European Banks  



By Barry Edwards

European Banks


There has been a lot of comment this week about European banks and the vast amount of non-performing loans (NPL) that they have accumulated since the financial crisis in 2007/8. The European Commission have been planning to re-awaken the securitisation market to allow some of these NPL’s to be securitised and issued as bonds. However the Commission has ruled that they will not allow self-certified mortgages to be included in these issues which has thrown a spanner in the works. Many of these mortgages prior to the crisis were self-certified as they were in the UK and USA although that has now been disallowed in most countries.

This will restrict the market in European securitised mortgages but fortunately there has been a lot of money raised by specialised institutions, mainly in America, to invest in NPL’s held on the balance sheets of Europe’s banks, including commercial loans. The target countries for these funds are Italy, Spain and Portugal where the problem is most serious.

The total estimate of NPL’s in the EU currently is €1,000 billion (or €1 trillion) which has been severely limiting the lending capacity of many of these banks. Clearly, the reason this is such an important matter is that most finance available for business in Europe comes from bank lending unlike in America where it is about 40%. The balance there is taken up by non-bank invoice discounting, capital market bonds and government sponsored securitised entities for small and medium sized businesses (SME’s).

Since the EU is recovering from the financial crisis and growing at around 1.8% annually, this subject is becoming urgent as businesses need working capital finance to fund their growth which is not readily available to SME’s, the backbone of most economies. Funding in the UK for this sector has been restored since the crisis and most SME’s can access finance from a variety of sources as the alternative finance sector has flourished and is beginning to merge with bank lending for smaller companies. Europe is beginning to catch up but is still a long way behind The UK and USA.

The Capital Markets Union (CMU) is the concept the EU has proposed to address this commercial funding shortage but it has been slow to evolve mainly because of the NPL problem.  The purpose of the CMU is to develop the capital markets of the EU and harmonise the rules and regulations of all countries to create a truly European market similar to the USA. Incorporated within the CMU are various plans to establish a banking union that provides cross guarantees by all banks throughout the EU. The northern countries are cautious about adopting this plan because the NPL’s are held mainly in eastern and southern countries.

There is already a vast transfer of funds from the northern countries to the east and south via the Target 2 mechanism (there is detailed information about this on the Internet) which is creating reluctance by the north to increase this beyond the current level. Consequently, the importance of resolving the NPL problem is now very urgent if the CMU has any chance of becoming a functional concept.

Many commentators are very concerned about the survival of the Eurozone in its current form and believe there is a big risk if another financial shock occurs anytime soon. Therefore, it is vital to put the European banking system on a much firmer footing if there is any chance of the Eurozone surviving another crisis. It would clearly create a worldwide depression if it did occur and that is why there is a lot of pressure to move quickly to resolve this NPL problem.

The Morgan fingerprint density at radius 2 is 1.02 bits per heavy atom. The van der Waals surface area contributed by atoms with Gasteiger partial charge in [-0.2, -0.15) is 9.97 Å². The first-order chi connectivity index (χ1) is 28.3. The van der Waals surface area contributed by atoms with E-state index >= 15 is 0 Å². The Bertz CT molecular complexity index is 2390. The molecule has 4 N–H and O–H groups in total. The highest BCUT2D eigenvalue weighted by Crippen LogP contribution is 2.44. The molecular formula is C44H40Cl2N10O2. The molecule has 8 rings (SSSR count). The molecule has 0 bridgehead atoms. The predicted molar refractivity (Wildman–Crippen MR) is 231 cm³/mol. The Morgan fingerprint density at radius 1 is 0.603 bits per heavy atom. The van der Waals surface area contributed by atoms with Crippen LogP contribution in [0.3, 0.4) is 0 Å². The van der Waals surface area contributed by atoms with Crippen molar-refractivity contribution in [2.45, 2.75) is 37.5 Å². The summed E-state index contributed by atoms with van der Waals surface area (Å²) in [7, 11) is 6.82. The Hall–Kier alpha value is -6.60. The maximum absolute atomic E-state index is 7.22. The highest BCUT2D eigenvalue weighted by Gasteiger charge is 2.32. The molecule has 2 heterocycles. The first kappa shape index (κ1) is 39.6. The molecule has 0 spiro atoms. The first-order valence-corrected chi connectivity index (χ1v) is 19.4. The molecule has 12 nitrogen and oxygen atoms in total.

It is not only the urgency of providing companies in the EU with a range of funding methods to help them grow and prosper but the establishment of a flourishing EU banking system and the actual survival of the Euro itself. It is the view of many in the financial community that big changes must happen soon and delaying resolution will only compound the risks.

Brexit has concentrated minds about the Eurozone since many of the financial services provided in the EU come directly from London at the moment. Many of the services that the CMU will provide would have been managed by firms in the City and there is real doubt that without this expertise being made available, the CMU would struggle to develop in the way the European Commission would like. We will have to wait and see how the negotiations progress but it looks as though the future of the European banking system and Brexit are intertwined.

That’s all for this week, more observations next week.


3 thoughts on “European Banks  ”

  1. Interesting and helpful information.

    Thank you.

    Can you tell us more about how 60% of American lending falls outside the banking system?

    Invoice discounting is?

    Government sponsored securitised entities is a complete mystery.

    1. Invoice discounting is finance advanced against unpaid invoices that have been accepted as good credit for the purpose of providing working capital for growth.
      Government sponsored securitised entities are commercial loans that have been granted by licensed lenders that are then pooled or securitised into bonds and issued to investors seeking yield for income which are ultimately guaranteed by government against non-payment by the borrower. This is a mechanism adopted by Germany, France and Spain and quite a few other countries. It provides substantial funds for SME’s who find it difficult to borrow from banks.
      In the USA there is a large capital market bond issuance system for established small and mainly medium sized businesses that provides a major part of the funding for companies and it is this system that the CMU is trying to emulate in the EU.

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